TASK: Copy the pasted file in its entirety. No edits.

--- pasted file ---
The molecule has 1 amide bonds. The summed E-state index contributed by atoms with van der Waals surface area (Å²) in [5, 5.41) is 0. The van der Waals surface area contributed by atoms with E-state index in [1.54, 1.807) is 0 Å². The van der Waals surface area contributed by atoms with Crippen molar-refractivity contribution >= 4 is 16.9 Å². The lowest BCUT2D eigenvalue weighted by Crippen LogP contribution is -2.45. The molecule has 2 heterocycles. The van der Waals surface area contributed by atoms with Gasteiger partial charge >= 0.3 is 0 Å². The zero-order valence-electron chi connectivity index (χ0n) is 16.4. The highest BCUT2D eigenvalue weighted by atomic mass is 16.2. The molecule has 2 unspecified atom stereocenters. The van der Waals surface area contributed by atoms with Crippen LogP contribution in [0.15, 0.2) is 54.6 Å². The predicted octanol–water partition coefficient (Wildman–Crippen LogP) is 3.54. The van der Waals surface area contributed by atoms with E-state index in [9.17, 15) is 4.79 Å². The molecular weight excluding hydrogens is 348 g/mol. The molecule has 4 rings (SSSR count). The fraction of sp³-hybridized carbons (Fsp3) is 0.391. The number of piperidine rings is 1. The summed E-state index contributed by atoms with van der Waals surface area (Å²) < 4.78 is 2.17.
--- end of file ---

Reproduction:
The molecule has 1 amide bonds. The summed E-state index contributed by atoms with van der Waals surface area (Å²) in [5, 5.41) is 0. The van der Waals surface area contributed by atoms with E-state index in [1.54, 1.807) is 0 Å². The van der Waals surface area contributed by atoms with Crippen molar-refractivity contribution >= 4 is 16.9 Å². The lowest BCUT2D eigenvalue weighted by Crippen LogP contribution is -2.45. The molecule has 2 heterocycles. The van der Waals surface area contributed by atoms with Gasteiger partial charge >= 0.3 is 0 Å². The zero-order valence-electron chi connectivity index (χ0n) is 16.4. The highest BCUT2D eigenvalue weighted by atomic mass is 16.2. The molecule has 2 unspecified atom stereocenters. The van der Waals surface area contributed by atoms with Crippen LogP contribution in [0.15, 0.2) is 54.6 Å². The predicted octanol–water partition coefficient (Wildman–Crippen LogP) is 3.54. The van der Waals surface area contributed by atoms with E-state index in [9.17, 15) is 4.79 Å². The molecular weight excluding hydrogens is 348 g/mol. The molecule has 4 rings (SSSR count). The fraction of sp³-hybridized carbons (Fsp3) is 0.391. The number of piperidine rings is 1. The summed E-state index contributed by atoms with van der Waals surface area (Å²) < 4.78 is 2.17.